“$y$,” said the student, carelessly, “$=mx+c$,” and before he knew it, his wrists and ankles were secured to the table and a laser was slowly, but extremely surely, cutting the table in two.
The Mathematical Ninja continued the lesson. “I think you mean $y - y_1 = m(x-x_1)$,” he said, patiently.
“Er… yes,” said the student. “Obviously.”
“So, we know the gradient…”
“Four-fifths!” said the student, eagerly.
The Mathematical Ninja smiled; he would have sped the laser up if the student had said 0.8. “And a point…”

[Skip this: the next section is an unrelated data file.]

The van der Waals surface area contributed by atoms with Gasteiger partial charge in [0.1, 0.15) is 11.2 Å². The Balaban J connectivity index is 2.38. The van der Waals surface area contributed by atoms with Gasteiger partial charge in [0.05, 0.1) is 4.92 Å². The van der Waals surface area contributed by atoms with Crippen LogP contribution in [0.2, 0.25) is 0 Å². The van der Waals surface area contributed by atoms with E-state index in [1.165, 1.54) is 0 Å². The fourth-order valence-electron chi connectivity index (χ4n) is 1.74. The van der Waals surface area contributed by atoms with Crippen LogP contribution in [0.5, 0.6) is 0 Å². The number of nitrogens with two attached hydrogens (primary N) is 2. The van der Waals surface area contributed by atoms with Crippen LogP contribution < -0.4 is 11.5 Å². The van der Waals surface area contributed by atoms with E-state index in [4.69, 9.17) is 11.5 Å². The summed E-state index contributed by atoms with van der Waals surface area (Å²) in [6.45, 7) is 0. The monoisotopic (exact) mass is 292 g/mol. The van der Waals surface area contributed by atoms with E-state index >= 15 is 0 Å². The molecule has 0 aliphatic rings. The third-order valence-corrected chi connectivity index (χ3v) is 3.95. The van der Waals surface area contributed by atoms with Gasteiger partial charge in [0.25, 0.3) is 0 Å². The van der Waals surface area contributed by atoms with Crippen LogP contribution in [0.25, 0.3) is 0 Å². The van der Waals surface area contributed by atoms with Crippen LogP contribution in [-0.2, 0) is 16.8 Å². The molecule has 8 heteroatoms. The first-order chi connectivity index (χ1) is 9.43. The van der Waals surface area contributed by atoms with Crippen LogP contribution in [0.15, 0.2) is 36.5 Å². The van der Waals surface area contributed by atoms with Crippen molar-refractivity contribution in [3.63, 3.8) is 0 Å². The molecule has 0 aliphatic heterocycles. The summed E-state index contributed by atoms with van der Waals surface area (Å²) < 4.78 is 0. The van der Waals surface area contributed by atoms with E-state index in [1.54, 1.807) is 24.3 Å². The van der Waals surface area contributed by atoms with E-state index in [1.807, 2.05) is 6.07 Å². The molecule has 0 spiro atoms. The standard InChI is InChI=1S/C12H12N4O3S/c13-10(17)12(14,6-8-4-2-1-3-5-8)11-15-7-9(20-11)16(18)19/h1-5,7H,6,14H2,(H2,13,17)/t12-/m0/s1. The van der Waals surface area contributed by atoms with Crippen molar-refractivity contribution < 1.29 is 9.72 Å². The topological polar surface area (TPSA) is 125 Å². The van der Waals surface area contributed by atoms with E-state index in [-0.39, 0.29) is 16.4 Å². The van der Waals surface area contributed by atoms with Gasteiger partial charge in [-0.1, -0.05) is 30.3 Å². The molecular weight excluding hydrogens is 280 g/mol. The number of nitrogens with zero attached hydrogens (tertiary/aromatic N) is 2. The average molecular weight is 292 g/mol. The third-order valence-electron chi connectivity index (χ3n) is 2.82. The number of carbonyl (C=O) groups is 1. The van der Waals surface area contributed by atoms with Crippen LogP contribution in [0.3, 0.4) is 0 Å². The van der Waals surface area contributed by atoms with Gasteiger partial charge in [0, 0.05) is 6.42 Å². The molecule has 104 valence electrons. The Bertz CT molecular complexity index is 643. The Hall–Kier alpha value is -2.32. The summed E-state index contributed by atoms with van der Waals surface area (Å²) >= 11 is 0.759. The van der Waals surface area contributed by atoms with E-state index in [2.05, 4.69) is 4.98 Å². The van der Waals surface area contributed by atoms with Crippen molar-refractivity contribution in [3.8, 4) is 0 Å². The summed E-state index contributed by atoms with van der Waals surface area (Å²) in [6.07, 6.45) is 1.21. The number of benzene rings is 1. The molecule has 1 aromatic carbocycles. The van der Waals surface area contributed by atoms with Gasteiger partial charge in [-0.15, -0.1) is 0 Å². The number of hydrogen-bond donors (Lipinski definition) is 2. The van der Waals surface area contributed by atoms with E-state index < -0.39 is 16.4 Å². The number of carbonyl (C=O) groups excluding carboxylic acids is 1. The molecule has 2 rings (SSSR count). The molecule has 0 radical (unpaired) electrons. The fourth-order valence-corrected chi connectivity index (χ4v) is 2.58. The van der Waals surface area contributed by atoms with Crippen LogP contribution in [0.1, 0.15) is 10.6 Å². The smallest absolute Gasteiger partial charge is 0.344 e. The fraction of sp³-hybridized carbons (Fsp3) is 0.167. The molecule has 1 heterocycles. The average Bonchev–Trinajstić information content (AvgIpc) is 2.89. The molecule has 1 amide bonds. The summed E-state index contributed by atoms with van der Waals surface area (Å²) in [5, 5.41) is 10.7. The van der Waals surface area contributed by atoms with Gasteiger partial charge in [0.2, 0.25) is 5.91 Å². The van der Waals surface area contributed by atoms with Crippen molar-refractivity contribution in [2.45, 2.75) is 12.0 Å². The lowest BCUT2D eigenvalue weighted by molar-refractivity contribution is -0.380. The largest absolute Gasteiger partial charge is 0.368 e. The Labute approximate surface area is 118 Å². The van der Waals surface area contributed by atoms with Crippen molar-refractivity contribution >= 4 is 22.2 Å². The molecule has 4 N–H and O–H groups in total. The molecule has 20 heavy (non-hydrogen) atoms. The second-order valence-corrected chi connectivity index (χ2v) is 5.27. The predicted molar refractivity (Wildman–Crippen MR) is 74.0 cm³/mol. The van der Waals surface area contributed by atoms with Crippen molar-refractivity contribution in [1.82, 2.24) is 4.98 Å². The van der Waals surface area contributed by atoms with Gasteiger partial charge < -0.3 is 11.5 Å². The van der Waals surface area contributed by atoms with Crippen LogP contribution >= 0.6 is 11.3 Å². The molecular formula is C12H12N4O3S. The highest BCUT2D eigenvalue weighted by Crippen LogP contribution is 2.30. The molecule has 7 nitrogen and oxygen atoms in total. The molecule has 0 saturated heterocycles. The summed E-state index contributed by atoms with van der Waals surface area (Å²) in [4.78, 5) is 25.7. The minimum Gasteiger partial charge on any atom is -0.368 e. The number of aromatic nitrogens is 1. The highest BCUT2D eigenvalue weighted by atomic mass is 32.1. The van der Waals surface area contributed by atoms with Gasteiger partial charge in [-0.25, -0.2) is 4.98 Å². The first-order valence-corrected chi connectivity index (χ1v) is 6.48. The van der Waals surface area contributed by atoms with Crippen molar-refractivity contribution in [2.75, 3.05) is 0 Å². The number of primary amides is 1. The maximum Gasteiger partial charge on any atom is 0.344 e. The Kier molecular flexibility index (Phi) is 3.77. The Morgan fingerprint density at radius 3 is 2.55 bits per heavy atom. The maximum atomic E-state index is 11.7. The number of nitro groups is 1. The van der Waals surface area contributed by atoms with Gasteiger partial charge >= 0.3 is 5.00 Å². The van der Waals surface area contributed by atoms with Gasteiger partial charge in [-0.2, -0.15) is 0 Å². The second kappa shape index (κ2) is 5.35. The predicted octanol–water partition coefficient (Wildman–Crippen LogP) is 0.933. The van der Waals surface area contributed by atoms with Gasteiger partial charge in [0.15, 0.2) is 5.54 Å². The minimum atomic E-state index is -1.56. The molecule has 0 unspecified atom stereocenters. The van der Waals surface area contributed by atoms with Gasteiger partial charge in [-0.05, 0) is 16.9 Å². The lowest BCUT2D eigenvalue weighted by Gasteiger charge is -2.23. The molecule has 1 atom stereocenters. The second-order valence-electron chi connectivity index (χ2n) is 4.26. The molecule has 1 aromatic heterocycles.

“Very good, so we can…”
“Substitute those in! $y - 3 = \frac45(x-6)$.”
“And then what?”
The student said “You expect me to multiply a fraction into a bracket while strapped to a table with a laser between my legs?”
The Mathematical Ninja said “No, I expect you to die.” He paused for a second. “Sorry, no. I expect you to cross-multiply. My bad.”
“Oh!” said the student. “So I can multiply the 5 onto the other side to get $5y-15 = 4x - 24$?”
“Or… $4x - 5y - 9 = 0$?”
“And can I get off this thing now?”
Pout. “I suppose.”
The laser stopped, and the Mathematical Ninja wondered where he was going to get a new table from.
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